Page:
Exoplanets (planets orbiting a star other than our own) have been much more present in the public eye since the launch and tremendous success of the Kepler planet-hunting satellite, which was really very recent; Kepler was launched in 2009, and had a few solid years of observations of a single patch of the Milky Way. But that’s not to say that scientists weren’t looking for them before then; the first tentative discoveries that were later confirmed to be real exoplanets happened in the late 1980s.
These early discoveries were slow, painstaking measurements, and had to focus on individual stars for long stretches of time, to be sure that a planet was the best explanation for whatever signal you saw in the light. What hashappened recently is that we’ve found a way to be much more efficient in our searching, so the number of known planets outside our solar system has skyrocketed.
To find an exoplanet, there a couple of different methods you can try, and in either case, the actual measurement that you need to take is reasonably straightforward in principle. In practice, as with many things where the Universe is involved, this will pretty rapidly get more complicated.
One of these methods is to look at the spectrum of the star you suspect has a planet. There are characteristic absorption & emission features in the spectrum of light that we observe; if we notice motion of those absorption and emission features, then we can plot those shifts over time. If there is a planet, you expect the star to wobble a little bit, because the gravity of the planet will tug on the star a little bit, very slightly pulling it off center. It’s this wobbling motion that you detect by watching the spectrum of the star itself. However, you have to watch the star for a long enough time to watch the star wobble a few times, which means you have to be taking data on your star pretty regularly (once every few days, in all likelihood) in order to be sure that you’re catching any kind of orbiting planet that’s possible. This method tends to be most effective at catching really massive planets, very close to their parent star, since they’re the ones that pull the most on your star, and the bigger the pull, the easier it is to measure that wobble.
Another common measurement is to just stare at the star with a very sensitive camera, and watch for changes in brightness. If you have a change in brightness - maybe the star seems to dim by 10 percent - and if that change repeats itself regularly, then what you’re looking at is likely to be an object passing in front of the star, which produces less light than the star itself. Doing this from the ground means that your camera has to be astonishingly well calibrated to be sure that any changes to the brightness of the star aren’t due to changes in the atmosphere, and even then, you’re most likely to find planets which are large and therefore block a lot of light. (Note: large in this case doesn’t necessarily mean they also have to be particularly massive, though at least with planets they often go together.) Again, this means taking regular measurements of individual, probably nearby stars, over a long period of time, so that you can catch the repeated flickering of the star’s light as it’s blocked.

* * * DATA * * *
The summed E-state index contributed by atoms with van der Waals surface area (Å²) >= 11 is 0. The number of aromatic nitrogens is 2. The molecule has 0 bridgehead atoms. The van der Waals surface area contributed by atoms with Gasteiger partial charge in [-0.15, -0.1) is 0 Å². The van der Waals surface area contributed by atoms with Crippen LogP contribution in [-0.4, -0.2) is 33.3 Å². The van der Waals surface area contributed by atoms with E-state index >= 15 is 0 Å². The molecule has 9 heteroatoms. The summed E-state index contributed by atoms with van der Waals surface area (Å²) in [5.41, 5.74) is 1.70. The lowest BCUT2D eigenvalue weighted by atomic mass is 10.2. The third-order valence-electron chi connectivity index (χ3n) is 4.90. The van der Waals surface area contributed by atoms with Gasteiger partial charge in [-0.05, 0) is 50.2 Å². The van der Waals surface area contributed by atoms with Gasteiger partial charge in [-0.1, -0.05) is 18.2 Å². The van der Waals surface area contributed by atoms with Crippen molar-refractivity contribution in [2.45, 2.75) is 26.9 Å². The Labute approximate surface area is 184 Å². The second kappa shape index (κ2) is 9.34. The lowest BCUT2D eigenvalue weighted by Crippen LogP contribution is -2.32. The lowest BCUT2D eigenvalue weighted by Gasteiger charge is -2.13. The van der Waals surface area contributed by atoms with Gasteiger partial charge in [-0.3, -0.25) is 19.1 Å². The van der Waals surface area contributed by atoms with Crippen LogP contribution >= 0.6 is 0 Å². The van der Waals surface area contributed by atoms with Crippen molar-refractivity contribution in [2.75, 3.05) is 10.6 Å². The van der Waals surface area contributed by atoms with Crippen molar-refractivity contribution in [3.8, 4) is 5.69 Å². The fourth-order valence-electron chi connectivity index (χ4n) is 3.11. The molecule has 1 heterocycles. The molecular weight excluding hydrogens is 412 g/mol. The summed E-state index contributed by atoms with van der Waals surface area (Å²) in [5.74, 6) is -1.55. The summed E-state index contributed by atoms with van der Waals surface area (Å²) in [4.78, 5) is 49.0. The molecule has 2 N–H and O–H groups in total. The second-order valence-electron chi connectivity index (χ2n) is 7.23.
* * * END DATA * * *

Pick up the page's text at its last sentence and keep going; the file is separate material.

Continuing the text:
If you want to avoid the atmosphere, then you have to put your telescope in space, which suddenly makes your planet hunting endeavor much more expensive. But this is where the Kepler satellite comes back into the picture. Kepler, orbiting the sun, avoids the Earth entirely, and points at a patch of sky away from the Sun. Kepler has one of the most fantastically precise cameras attached to it, which is able to detect changes to the brightness of a star’s light to much greater detail than ever possible on the Earth. Kepler can also monitor a huge number of stars at once; instead of focusing on an individual star, Kepler can monitor 100,000 stars at once. Ground based telescopes are not really designed to do this - they’re meant as multi-purpose sky observers, whereas Kepler was designed exclusively to find these fluctuations; Kepler is much more a single-purpose device.
So to go back to your question, of why this has only picked up recently – this has been an ongoing project of the scientific community for many decades. It’s just that these measurements are remarkably difficult to make from the ground, and we only recently got a planet-hunting satellite to go observe a fraction of our galaxy for a while. Once we got a device that’s custom-built to hunt for planets, then we were able to - so far – identify over a thousand planets orbiting distant stars.